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FROM THIS EPISODE

After yesterday's election, has California lost its power to help the Democrats re-take control of the Congress?  Is the “top two” process a success or a failure? Did this Blue State really say "No" to a tax on tobacco? With all that money and the endorsement of Governor Brown, how did LA City Attorney Carmen Trutanich fail to make the runoff for District Attorney? Were there any echoes of yesterday's public-worker pension showdown in Wisconsin? Also, the death at 91 of world-famous science fiction writer Ray Bradbury. We hear how much he loved Los Angeles.  On our rebroadcast of today's To the Point, is there good news about the economy? ’

Producers:
Katie Cooper
Andrea Brody
Sonya Geis

Main Topic America's Economic Resilience 24 MIN, 48 SEC

Former chief executive Bill Clinton has been campaigning for current President Barack Obama, but Clinton’s latest comment on the economy might not help Obama in the November election. As bad news piles up, more and more people are taking a dim view of America’s economic prospects. Is it really that bad? We hear that there is another side to the story.

Guests:
Barry Ritholtz, Fusion IQ (@ritholtz)
Vivek Wadhwa, Stanford University (@wadhwa)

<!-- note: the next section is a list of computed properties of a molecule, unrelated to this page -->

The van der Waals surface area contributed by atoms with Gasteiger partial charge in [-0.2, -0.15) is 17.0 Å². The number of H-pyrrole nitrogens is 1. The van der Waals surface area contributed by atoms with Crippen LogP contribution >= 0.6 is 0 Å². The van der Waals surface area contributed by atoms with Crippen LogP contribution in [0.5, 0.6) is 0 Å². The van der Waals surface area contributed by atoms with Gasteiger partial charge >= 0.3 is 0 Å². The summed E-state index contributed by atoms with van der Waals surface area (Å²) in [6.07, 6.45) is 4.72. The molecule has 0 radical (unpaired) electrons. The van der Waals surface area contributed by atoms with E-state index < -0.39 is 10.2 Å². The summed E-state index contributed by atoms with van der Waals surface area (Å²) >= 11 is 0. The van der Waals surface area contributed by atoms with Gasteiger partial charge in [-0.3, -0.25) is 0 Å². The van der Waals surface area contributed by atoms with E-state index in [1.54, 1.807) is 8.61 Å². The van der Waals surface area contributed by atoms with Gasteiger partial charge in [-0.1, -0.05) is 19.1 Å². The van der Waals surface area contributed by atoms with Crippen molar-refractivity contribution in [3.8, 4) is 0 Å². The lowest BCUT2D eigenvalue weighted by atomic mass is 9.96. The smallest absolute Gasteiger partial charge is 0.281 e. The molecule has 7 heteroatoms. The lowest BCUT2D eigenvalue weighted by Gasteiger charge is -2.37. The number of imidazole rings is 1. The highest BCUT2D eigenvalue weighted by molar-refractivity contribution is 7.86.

Steve Bartlett, Financial Services Roundtable (@fsroundtable)
Michael Lind, New America Foundation (@NewAmerica)

Land of Promise

Michael Lind

Main Topic New Rules Raise New Questions about California Politics 20 MIN, 25 SEC

The turnout currently stands at 24 percent, although that could rise to 30 percent once late mail-in and provisional ballots are counted. So it's still not certain that Proposition 29, the tax increase on cigarettes, has been defeated, but it’s a very close call. Is that a surprise given California’s record on regulating tobacco? What does it mean for tax increases in the near future?

Guests:
Bruce Cain, University of California Washington Center
Bob Stern, Center for Governmental Studies (formerly)
Michael Corkery, Wall Street Journal (@mwcorkery)

Reporter's Notebook Revisiting Ray Bradbury 6 MIN, 53 SEC

Before his death last night in Los Angeles, Ray Bradbury wrote 27 novels and 600 short stories. His works, which have been translated into some 30 languages, include Fahrenheit 451, The Martian Chronicles and Something Wicked This Way Comes. He made science fiction into world-class literature and he himself was influenced by Shakespeare and George Bernard Shaw as well as Jules Verne and Edgar Rice Burroughs. He appeared on this program several times, most notably in April of 2002.

Guests:
Ray Bradbury, author

The Illustrated Man

Ray Bradbury

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